Late Friday, in a last-minute decision that could invalidate votes and delay the outcome of the presidential election, Ohio Secretary of State Jon Husted, a Republican, ordered a change to how provisional ballots are cast in Ohio. When Ohio voters cast provisional ballots, they are required to provide to a poll worker either a social security number, or a driver’s license, or another form of ID. In past elections, the poll worker was required to fill out a section of the ballot stating what kind of ID the voter presented. On Friday, Husted ordered that voters — not poll workers — must now fill out this section of the ballot. If they do not, their vote will not be counted.
States use provisional ballots whenever there is uncertainty about a voter’s identity or about whether that voter has already cast his or her ballot. Provisional ballots are counted after regular ballots, but, in a close presidential election, still come into play determining electoral college votes.
Husted’s order came late in the game. Early voting by regular ballot began in Ohio on Monday, Oct. 29, and according to the Secretary of State’s website, Ohioans could have cast provisional ballots in person as early as Oct. 8 if the voter had moved and not yet registered at his or her new address.
Husted’s staff say that his order is an attempt to comply with a recent court decree pertaining to ID for provisional ballots. But voter advocates say Husted’s order actually goes against the decree, which sought “to ensure no provisional ballot is disqualified when a poll worker fails to complete her designated portion of the envelope.” Voter advocates also suggest that it is in direct conflict with Ohio election law, which states, “the appropriate local election official shall record the type of identification provided.” Voter advocates and the Democratic Party filed a suit against Husted late Friday evening, asking for further clarification from the court.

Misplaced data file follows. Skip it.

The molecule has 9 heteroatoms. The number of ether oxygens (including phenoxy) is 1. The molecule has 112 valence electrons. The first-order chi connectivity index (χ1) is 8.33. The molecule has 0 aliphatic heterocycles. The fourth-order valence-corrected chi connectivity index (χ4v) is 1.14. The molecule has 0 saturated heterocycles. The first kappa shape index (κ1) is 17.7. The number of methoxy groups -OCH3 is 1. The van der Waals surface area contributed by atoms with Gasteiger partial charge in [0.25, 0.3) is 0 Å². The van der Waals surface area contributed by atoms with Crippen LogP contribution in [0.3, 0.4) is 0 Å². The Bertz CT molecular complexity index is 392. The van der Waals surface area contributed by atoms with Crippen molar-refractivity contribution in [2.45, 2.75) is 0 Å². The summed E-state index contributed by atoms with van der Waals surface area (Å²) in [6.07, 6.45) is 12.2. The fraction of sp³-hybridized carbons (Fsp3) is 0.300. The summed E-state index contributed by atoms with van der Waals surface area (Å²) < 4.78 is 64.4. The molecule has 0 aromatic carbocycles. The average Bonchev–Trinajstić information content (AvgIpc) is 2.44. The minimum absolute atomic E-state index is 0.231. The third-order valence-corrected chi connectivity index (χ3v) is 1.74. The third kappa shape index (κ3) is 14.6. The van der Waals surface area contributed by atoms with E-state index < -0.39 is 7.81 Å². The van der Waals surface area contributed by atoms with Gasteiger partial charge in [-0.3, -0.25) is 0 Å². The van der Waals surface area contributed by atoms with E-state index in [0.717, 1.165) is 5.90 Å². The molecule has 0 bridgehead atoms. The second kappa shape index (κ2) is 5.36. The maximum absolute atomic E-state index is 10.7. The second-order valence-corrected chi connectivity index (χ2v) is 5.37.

Monday afternoon, Federal Judge Algenon L. Marbley, the same judge who issued the decree, ordered both sides to appear in court on Wednesday, Nov. 7, the day after the election, to argue their case. Marbley wrote that the case would have to be expedited so that Ohio’s election officials will know how to count provisional ballots that have been filled out incorrectly:
Since this suit bears on Ohio’s conduct of the November 6, 2012 election, it is appropriate to deviate from the Local Rules in order to expedite the briefing schedule and timely resolve the question. The timing is particularly sensitive given the need for Defendant Husted and the State of Ohio to issue instructions to election officials in conformity with this Court’s decision prior to the counting of provisional ballots.
Prognosticator Nate Silver says there’s a 50 percent chance that Ohio will be the deciding state in the presidential election. If the count there is close, Husted’s provisional ballot order could come into question: Should provisional ballots lacking ID information be thrown out in accordance with his order? Were this scenario to play out, legal analyst Andrew Cohen writes:
[T]here will be a great deal of anxious vote counting after Election Day. This scenario hasn’t exactly been a secret. But here’s an actual live dispute for us all to watch. It’s also a reminder that anyone rooting for a resolution Tuesday night (or early Wednesday) ought to hope that it doesn’t all come down to Ohio. If it does, it will be weeks — and one judicial hearing after another — before we have an answer.
Voter advocates also criticized Husted earlier this election cycle when he sought to eliminate early voting. He wasn’t entirely successful, but he did slash the number of early voting weekends from five to one. Early voting is designed to help workers who can’t vote on Election Day cast their ballot on a weekend — and many urban Ohio workers vote Democratic. The consolidated early voting period caused huge lines at polling places, and many waited hours to cast their ballots.
Both political parties are ready for the election to be decided in Ohio, and Democrats especially are prepared to challenge the way in which the votes have been cast and counted. The New York Times reports that Republicans have 70 lawyers ready to be dispatched in Cuyahoga County — the country that contains the Cleveland metro area — and the Democrats have over 600. In total, the Democratic Party has dispatched around 2,500 lawyers throughout the state.
Each side says the other cannot be trusted and, given the likelihood of a tight presidential race, the risks of litigation here — and delayed results — are high.
“If it’s close, you will see both sides running to court,” said Jeff Hastings, a Republican and chairman of the Cuyahoga County Board of Elections.
If you do live in Ohio, here’s a guide on how to make sure your vote gets counted.